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A Halo: Reach Mind-dump: It’s All I’ve Played For A Month

Halo: Reach

Turns out that if you work full time and go to school full time at the same time you get less time to type stuff.  Well, here’s to another effort of that not happening again!

Let’s kick this revival out in style with yet another post about Halo: Reach because this blog doesn’t have enough posts about it.  It’s been out for about a little over a month, now, so it seems like a good time to dump some words on the screen about what I think about this most Halo-ist of Halos.  Excuse the writing quality; this is literally a dump of words without much review, and my brain’s been melting from too much work in yacc.

Continue reading ‘A Halo: Reach Mind-dump: It’s All I’ve Played For A Month’


Deadly Premonition: Ignoring the Standards

Deadly Premonition

In Deadly Premonition, an open-world survival horror game for the 360 released a few months ago at the budget tier of $19.99 MSRP, players take the role of FBI Special Agent Francis York Morgan, or York, an expert criminal profiler who visits a small western seaboard-inspired town to investigate a young woman’s odd murder.  He is supported by an alternate psyche in his mind named Zach that he is willing to talk to in front of anybody.  He collects important leads from visions in his coffee.  He seems to pull out a new cigarette once every 15 minutes.  There is a name for each main character for every letter of the alphabet.  Oh, and he also fights backwards walking black and white zombies that stick their hands down his throat.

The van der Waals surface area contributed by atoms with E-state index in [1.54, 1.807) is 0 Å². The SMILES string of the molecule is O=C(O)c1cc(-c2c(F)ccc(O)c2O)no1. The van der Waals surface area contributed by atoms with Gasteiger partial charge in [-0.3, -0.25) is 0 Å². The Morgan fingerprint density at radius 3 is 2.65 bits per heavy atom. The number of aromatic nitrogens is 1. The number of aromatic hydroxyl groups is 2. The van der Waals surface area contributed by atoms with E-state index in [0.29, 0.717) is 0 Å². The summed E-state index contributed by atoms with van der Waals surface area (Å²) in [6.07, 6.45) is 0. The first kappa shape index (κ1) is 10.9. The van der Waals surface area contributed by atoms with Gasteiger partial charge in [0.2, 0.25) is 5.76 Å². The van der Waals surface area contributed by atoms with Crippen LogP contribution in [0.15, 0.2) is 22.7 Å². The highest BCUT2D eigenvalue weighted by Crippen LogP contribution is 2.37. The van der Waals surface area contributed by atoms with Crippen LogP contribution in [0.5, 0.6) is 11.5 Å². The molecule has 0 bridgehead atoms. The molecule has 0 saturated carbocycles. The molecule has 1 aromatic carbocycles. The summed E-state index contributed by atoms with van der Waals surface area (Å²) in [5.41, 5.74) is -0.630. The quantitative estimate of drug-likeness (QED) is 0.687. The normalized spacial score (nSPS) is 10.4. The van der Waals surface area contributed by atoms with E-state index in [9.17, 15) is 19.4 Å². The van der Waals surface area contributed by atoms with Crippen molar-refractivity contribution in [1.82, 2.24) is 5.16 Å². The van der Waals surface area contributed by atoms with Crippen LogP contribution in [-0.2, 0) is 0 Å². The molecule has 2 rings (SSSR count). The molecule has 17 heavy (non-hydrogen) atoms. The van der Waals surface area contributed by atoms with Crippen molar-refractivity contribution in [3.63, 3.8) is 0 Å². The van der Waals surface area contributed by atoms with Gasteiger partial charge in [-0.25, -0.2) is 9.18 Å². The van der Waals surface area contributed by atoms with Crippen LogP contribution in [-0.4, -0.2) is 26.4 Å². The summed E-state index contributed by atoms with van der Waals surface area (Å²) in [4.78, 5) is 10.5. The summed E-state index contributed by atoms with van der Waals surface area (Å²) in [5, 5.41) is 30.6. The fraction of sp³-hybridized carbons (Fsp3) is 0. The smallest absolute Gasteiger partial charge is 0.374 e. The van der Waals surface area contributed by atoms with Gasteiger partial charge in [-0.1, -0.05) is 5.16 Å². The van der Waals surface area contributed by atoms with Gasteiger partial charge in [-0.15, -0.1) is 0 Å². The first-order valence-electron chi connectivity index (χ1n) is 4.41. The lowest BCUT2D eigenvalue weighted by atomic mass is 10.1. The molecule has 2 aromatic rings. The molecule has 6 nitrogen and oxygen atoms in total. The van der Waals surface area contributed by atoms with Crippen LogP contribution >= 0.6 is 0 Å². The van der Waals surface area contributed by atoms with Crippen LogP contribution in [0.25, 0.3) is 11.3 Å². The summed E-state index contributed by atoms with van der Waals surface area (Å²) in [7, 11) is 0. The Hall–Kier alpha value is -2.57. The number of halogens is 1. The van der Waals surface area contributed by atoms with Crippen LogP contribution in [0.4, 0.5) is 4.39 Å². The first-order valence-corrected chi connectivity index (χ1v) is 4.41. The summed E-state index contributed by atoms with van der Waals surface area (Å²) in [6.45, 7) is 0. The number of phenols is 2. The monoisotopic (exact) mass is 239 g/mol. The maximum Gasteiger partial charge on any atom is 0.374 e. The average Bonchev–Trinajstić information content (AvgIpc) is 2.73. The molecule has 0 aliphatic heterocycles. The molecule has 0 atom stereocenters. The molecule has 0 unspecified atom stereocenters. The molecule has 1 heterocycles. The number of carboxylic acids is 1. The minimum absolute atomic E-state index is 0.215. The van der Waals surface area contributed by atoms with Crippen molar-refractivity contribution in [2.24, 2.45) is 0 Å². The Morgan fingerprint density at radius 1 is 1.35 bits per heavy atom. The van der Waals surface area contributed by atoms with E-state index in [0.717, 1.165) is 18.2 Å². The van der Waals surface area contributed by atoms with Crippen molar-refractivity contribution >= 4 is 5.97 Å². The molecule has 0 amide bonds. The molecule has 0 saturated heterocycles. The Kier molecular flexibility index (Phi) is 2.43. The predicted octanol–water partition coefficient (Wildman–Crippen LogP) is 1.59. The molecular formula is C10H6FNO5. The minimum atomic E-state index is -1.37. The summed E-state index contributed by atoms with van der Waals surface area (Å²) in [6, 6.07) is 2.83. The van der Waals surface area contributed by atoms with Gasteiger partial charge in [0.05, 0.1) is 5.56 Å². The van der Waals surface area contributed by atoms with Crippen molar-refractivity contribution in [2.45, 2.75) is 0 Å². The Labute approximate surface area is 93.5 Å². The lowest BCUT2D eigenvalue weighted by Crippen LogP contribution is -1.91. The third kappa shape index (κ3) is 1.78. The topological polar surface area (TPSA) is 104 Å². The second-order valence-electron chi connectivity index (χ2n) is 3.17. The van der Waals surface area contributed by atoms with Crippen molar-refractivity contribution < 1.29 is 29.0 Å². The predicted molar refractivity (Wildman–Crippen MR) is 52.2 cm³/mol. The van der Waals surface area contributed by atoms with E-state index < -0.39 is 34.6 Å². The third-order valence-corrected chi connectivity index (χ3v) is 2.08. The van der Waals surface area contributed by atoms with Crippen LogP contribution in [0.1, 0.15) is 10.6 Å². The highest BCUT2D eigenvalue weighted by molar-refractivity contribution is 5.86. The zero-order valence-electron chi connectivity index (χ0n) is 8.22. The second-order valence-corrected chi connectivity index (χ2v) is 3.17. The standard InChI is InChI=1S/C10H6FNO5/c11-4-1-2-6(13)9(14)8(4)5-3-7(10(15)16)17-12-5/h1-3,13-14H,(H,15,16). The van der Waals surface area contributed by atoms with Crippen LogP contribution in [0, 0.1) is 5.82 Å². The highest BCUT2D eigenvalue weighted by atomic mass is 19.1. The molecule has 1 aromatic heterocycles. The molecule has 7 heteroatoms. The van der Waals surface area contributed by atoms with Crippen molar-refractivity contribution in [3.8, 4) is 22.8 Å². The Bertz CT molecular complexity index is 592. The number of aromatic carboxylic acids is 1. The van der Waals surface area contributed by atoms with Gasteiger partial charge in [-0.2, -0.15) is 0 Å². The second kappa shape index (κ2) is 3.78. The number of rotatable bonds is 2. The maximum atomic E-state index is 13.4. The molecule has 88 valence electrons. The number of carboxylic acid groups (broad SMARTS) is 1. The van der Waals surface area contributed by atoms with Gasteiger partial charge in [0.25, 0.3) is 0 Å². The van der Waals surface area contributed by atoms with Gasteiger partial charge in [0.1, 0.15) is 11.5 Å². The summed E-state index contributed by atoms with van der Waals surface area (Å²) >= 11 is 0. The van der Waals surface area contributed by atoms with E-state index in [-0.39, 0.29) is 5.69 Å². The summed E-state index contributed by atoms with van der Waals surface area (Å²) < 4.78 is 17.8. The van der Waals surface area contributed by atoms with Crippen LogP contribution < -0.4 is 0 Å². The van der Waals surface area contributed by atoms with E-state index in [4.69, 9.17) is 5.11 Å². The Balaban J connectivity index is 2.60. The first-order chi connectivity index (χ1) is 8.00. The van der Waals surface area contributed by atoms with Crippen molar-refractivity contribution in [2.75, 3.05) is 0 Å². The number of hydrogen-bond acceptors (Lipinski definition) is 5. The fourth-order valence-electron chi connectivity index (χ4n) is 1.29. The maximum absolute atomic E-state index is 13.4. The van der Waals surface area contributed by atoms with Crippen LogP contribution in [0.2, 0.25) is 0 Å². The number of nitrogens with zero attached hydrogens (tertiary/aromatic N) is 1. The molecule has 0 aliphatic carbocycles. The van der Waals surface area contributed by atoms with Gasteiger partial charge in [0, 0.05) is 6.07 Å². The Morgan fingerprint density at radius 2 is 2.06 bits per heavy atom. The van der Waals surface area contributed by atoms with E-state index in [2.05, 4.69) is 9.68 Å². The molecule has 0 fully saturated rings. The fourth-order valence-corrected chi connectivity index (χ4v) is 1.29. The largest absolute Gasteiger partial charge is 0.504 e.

If that’s all developers can come up with these days, they need to try harder.

Continue reading ‘Deadly Premonition: Ignoring the Standards’


Stress Free for You and Me

Halo: Reach

If you know me at all, you know I can be a pretty busy guy, even to the point where I seem to “fall off the grid” here and there.  I juggle a full time job, full time loads of upper-tier classes (even summer semester this year!), and a whole awesome menagerie of friends.  I also pass out a lot!  The number of hours I get to put into video games is reduced compared what I used to be able to pull off maybe a year or two ago, but even then, I think I might still play too much.

At any rate, here’s the story: it’s Wednesday, May 19th, 2010.  I worked a hard 9 hour shift that morning, and after a short nap I’ve batted down the hatches for several hours straight on homework and studying for upcoming exams in multiple courses.  On a whim, I decide to shut it all down and end the night with a few hours of games.  I turn on the TV and my 360 and I sit down, ready to roll.  I’ve been juggling several games at once lately, so I have a good selection to choose from for the night.  The top three: own the countryside in Red Dead Redemption, find some more clues for the case in Deadly Premonition, or jump into the very last opportunity to take up arms in the Halo: Reach beta, as the 19th would be the last day the beta would be active.  The deciding factors I use to choose what game I want to play vary here and there, but there’s an overriding, persistent factor that seems to take over lately: stress relief.

Continue reading ‘Stress Free for You and Me’


Halo: Reach Beta: Shot Through The Face, And I’m To Blame

Halo: Reach Multiplayer Beta

Thanks to my ongoing status as an illegitimate expert (ahem), I’ve already been playing the Halo: Reach mulitplayer beta without having to wait for pesky Mondays (and the summer semester at Weber) to roll around.  So far, there’s only been play on two maps and the Arena didn’t seem to be available until today, so no words about things I haven’t tried yet.  There’s plenty of other new stuff I’ve rolled around in, however, so I’d like to let you know of a few of my thoughts on this new hot Spartan-on-Spartan experience, if you would be so kind as to entertain them!

Continue reading ‘Halo: Reach Beta: Shot Through The Face, And I’m To Blame’


Grand Theft Auto 4 PC: Reliving The American Dream

Grand Theft Auto 4 PC

Steam sales did it again!